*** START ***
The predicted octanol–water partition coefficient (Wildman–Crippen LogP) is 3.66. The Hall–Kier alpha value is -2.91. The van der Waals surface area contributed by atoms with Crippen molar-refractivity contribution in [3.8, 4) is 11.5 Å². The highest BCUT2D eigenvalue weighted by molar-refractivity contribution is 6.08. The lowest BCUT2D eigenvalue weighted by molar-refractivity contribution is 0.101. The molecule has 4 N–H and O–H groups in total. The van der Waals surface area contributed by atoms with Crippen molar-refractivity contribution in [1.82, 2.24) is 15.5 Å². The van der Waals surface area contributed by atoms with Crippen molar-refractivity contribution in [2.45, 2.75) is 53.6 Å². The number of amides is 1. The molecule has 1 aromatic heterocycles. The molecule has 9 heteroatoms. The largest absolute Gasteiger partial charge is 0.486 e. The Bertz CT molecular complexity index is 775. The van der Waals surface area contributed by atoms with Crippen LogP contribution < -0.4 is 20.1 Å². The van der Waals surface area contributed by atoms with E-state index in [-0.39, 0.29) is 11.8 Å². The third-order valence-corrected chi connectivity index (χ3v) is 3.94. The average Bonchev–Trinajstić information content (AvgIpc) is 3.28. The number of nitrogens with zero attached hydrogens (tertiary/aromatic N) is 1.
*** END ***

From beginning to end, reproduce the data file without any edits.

The predicted octanol–water partition coefficient (Wildman–Crippen LogP) is 3.66. The Hall–Kier alpha value is -2.91. The van der Waals surface area contributed by atoms with Crippen molar-refractivity contribution in [3.8, 4) is 11.5 Å². The highest BCUT2D eigenvalue weighted by molar-refractivity contribution is 6.08. The lowest BCUT2D eigenvalue weighted by molar-refractivity contribution is 0.101. The molecule has 4 N–H and O–H groups in total. The van der Waals surface area contributed by atoms with Crippen molar-refractivity contribution in [1.82, 2.24) is 15.5 Å². The van der Waals surface area contributed by atoms with Crippen molar-refractivity contribution in [2.45, 2.75) is 53.6 Å². The number of amides is 1. The molecule has 1 aromatic heterocycles. The molecule has 9 heteroatoms. The largest absolute Gasteiger partial charge is 0.486 e. The Bertz CT molecular complexity index is 775. The van der Waals surface area contributed by atoms with Crippen LogP contribution < -0.4 is 20.1 Å². The van der Waals surface area contributed by atoms with E-state index in [-0.39, 0.29) is 11.8 Å². The third-order valence-corrected chi connectivity index (χ3v) is 3.94. The average Bonchev–Trinajstić information content (AvgIpc) is 3.28. The number of nitrogens with zero attached hydrogens (tertiary/aromatic N) is 1.